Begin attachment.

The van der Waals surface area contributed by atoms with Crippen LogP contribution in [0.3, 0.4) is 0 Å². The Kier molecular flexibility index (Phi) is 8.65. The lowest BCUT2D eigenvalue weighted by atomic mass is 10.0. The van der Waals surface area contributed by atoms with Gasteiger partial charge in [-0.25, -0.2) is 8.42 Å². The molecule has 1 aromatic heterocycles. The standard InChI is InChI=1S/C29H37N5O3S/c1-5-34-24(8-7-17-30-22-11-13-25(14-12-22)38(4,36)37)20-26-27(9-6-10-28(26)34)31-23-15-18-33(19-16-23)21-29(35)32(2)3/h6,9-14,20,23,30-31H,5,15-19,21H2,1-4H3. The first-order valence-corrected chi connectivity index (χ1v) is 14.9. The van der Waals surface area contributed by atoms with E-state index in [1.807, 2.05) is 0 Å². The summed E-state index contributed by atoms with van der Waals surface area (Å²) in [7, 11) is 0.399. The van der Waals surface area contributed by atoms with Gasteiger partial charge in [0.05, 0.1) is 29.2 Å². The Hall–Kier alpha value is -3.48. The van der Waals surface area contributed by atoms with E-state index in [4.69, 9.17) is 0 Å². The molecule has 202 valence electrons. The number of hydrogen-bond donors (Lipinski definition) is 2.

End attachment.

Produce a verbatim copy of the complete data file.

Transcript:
The van der Waals surface area contributed by atoms with Crippen LogP contribution in [0.3, 0.4) is 0 Å². The Kier molecular flexibility index (Phi) is 8.65. The lowest BCUT2D eigenvalue weighted by atomic mass is 10.0. The van der Waals surface area contributed by atoms with Gasteiger partial charge in [-0.25, -0.2) is 8.42 Å². The molecule has 1 aromatic heterocycles. The standard InChI is InChI=1S/C29H37N5O3S/c1-5-34-24(8-7-17-30-22-11-13-25(14-12-22)38(4,36)37)20-26-27(9-6-10-28(26)34)31-23-15-18-33(19-16-23)21-29(35)32(2)3/h6,9-14,20,23,30-31H,5,15-19,21H2,1-4H3. The first-order valence-corrected chi connectivity index (χ1v) is 14.9. The van der Waals surface area contributed by atoms with E-state index in [1.807, 2.05) is 0 Å². The summed E-state index contributed by atoms with van der Waals surface area (Å²) in [7, 11) is 0.399. The van der Waals surface area contributed by atoms with Gasteiger partial charge in [0.05, 0.1) is 29.2 Å². The Hall–Kier alpha value is -3.48. The van der Waals surface area contributed by atoms with E-state index in [4.69, 9.17) is 0 Å². The molecule has 202 valence electrons. The number of hydrogen-bond donors (Lipinski definition) is 2.